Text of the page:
American Chemical Society
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Formation of C7F15COOH (PFOA) and Other Perfluorocarboxylic Acids during the Atmospheric Oxidation of 8:2 Fluorotelomer Alcohol

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journal contribution
posted on 2006-02-01, 00:00 authored by T. J. Wallington, M. D. Hurley, J. Xia, D. J. Wuebbles, S. Sillman, A. Ito, J. E. Penner, D. A. Ellis, J. Martin, S. A. Mabury, O. J. Nielsen, M. P. Sulbaek Andersen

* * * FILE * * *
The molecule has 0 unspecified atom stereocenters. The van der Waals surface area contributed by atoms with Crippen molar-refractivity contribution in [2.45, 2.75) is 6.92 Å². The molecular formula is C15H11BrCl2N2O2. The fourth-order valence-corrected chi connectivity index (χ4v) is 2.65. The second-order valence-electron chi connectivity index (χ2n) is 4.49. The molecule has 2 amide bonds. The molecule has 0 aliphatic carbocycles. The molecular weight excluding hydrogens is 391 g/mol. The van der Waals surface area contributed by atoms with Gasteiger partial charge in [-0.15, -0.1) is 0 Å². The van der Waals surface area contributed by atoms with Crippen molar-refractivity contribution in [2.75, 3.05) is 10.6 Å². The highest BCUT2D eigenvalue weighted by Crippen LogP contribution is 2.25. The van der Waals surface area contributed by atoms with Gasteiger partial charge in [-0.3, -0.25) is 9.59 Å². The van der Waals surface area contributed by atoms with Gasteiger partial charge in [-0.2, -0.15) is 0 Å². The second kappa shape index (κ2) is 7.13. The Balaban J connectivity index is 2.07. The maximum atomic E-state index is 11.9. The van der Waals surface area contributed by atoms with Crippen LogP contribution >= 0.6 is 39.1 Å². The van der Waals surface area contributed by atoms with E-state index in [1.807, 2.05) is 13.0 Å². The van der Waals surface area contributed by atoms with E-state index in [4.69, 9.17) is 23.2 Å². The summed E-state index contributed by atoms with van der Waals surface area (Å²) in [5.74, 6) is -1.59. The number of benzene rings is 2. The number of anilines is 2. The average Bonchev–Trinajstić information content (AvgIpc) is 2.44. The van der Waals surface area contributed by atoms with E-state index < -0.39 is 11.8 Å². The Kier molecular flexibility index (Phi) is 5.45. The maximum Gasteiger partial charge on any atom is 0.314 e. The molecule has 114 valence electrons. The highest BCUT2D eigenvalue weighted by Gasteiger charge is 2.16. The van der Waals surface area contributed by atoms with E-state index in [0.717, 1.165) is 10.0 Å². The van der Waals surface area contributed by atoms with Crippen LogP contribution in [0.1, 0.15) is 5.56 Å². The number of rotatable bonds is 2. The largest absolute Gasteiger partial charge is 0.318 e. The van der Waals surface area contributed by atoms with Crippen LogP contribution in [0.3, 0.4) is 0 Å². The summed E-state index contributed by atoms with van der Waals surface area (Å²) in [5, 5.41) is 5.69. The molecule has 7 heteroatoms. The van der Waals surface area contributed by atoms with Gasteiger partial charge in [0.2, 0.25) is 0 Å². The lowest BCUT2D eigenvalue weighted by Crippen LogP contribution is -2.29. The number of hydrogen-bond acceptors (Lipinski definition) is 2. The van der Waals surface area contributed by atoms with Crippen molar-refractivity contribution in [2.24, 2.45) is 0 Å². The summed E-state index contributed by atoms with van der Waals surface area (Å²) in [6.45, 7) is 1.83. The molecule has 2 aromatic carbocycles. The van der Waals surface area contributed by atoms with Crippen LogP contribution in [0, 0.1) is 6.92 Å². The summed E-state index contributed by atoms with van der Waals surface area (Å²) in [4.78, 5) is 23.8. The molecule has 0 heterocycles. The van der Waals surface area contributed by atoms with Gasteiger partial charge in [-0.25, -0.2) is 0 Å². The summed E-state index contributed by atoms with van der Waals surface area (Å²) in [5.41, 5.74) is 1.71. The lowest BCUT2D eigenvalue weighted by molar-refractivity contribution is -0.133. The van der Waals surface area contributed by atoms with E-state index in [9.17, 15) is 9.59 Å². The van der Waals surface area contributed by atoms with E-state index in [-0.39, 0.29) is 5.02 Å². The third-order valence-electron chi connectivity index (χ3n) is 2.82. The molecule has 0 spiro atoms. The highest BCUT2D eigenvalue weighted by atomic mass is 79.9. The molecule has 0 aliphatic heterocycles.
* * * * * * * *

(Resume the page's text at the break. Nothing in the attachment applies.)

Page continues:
Calculations using a three-dimensional global atmospheric chemistry model (IMPACT) indicate that n-C8F17CH2CH2OH (widely used in industrial and consumer products) degrades in the atmosphere to give perfluorooctanoic acid (PFOA) and other perfluorocarboxylic acids (PFCAs). PFOA is persistent, bioaccumulative, and potentially toxic. Molar yields of PFOA depend on location and season, are in the range of 1−10%, and are of the correct order of magnitude to explain the observed levels in Arctic fauna. Fluorotelomer alcohols such as n-C8F17CH2CH2OH appear to be a significant global source of persistent bioaccumulative perfluorocarboxylic acid pollution. This is the first modeling study of the atmospheric chemistry of a fluorotelomer alcohol.